Optimizing flow and pressure requires repeated measurement of both variables and use of established protocols for vasopressor and fluid administration. This strategy, called “individualized hemodynamic management,” has been shown to be associated with decreased postoperative complications compared to routine care.12 However, efficient and accurate control of MAP and cardiac output is a challenge during major surgery, because it requires frequent manual adjustments of vasopressor infusion rates and timely fluid administration, thus necessitating continuous attention of the care provider, which can prove difficult to achieve.
We have developed closed-loop systems for automated vasopressor and fluid administration.13–17 When used separately, these systems have been shown to be more effective at maintaining hemodynamic targets (MAP and stroke volume [SV] index) than manual management for patients undergoing major surgery.13,18 Unfortunately, a “single” closed-loop system allowing the simultaneous coadministration of vasopressors and fluid is not currently available for widespread clinical use, although we are actively working on its development. An important step in this process is the combination of a closed-loop system for vasopressor administration and a decision-support system for bolus fluid administration.
The hypothesis for this prospective randomized controlled study was therefore to demonstrate that patients managed using a computer-assisted system would experience less intraoperative hypotension (defined as a MAP less than 90% of the patient’s baseline value) during intermediate- to high-risk surgery when compared to patients in whom vasopressor and fluid administration were controlled manually.
Materials and Methods
This single-center, prospective, two-arm, parallel, randomized controlled superiority study was approved by the institutional review board of Bordeaux (Comité de Protection des Personnes Sud-Ouest et Outre Mer III, Bordeaux, France No. DC2015/117), and the study protocol was published on clinicaltrials.gov (NCT03965793) on May 29, 2019, before patient enrollment began (Principal Investigator: Alexandre Joosten). Importantly, since 2018, clinical research protocols are not reviewed by the local institutional review board but rather are randomly directed to a different institution’s review board in France to reduce bias in reviews. The study was conducted at Bicêtre Hospital from October 28, 2019, through June 26, 2020. All patients were approached by the principal investigator, and after presentation of the study purposes, written informed consent was obtained before inclusion.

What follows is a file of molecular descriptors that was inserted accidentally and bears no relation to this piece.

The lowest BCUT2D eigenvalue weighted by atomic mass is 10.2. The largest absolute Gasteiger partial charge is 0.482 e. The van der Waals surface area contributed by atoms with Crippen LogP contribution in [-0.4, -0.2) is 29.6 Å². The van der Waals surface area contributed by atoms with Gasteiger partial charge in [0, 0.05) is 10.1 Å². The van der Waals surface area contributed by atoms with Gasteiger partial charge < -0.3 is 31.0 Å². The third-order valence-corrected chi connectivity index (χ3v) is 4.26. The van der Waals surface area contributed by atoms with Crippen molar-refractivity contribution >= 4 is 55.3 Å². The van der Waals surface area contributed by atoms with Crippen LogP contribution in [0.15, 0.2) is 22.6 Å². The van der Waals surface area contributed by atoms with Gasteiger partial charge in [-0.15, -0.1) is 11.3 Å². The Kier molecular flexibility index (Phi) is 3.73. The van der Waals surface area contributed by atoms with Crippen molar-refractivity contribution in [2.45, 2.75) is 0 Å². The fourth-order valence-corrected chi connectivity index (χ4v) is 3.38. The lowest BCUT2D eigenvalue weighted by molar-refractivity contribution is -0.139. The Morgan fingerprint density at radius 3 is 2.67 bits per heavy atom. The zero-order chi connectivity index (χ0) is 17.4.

Inclusion and Noninclusion Criteria
Adult patients scheduled for an elective intermediate- to high-risk abdominal or orthopedic surgical procedure19 who were expected to be managed according to an individualized hemodynamic protocol using a radial catheter coupled to an advanced hemodynamic monitoring device (EV1000, Edwards Lifesciences, USA) as part of their anesthetic care were eligible for this protocol. Noninclusion criteria were minor patients (less than 18 years old), pregnancy, cardiac arrhythmias, and refusal to participate. The trial was conducted in accordance to the original protocol, and as a result, no change has been made in the protocol after trial commencement.
Randomization and Blinding
Randomization assignments were generated without restriction and were generated on October 24, 2019, by our research nurse using an internet-based software (http://www.randomization.com), to either closed-loop vasopressor and decision-support–guided fluid therapy (computer-assisted group) or manually adjusted goal-directed therapy group. Opaque envelopes in recruitment sequence were then created by an unaffiliated research nurse. The morning of the surgery, a sealed opaque envelope containing the assigned patient number was opened. The envelopes were kept in the research office of Bicêtre Hospital. Patients were blinded to group allocation, but anesthesia providers were not. However, outcome data were collected by collaborators blinded to both the study group allocation and the reasoning for the research protocol. Importantly, as stipulated by the institutional review board, the principal investigator could not be the primary anesthesiologist but should be present to supervise the computer-assisted systems. Patients in the manually adjusted goal-directed therapy group were managed by an anesthesiologist not involved in the current study who applied the individualized hemodynamic protocol (manually) that is routine in our institution for these surgical procedures (fig. A1).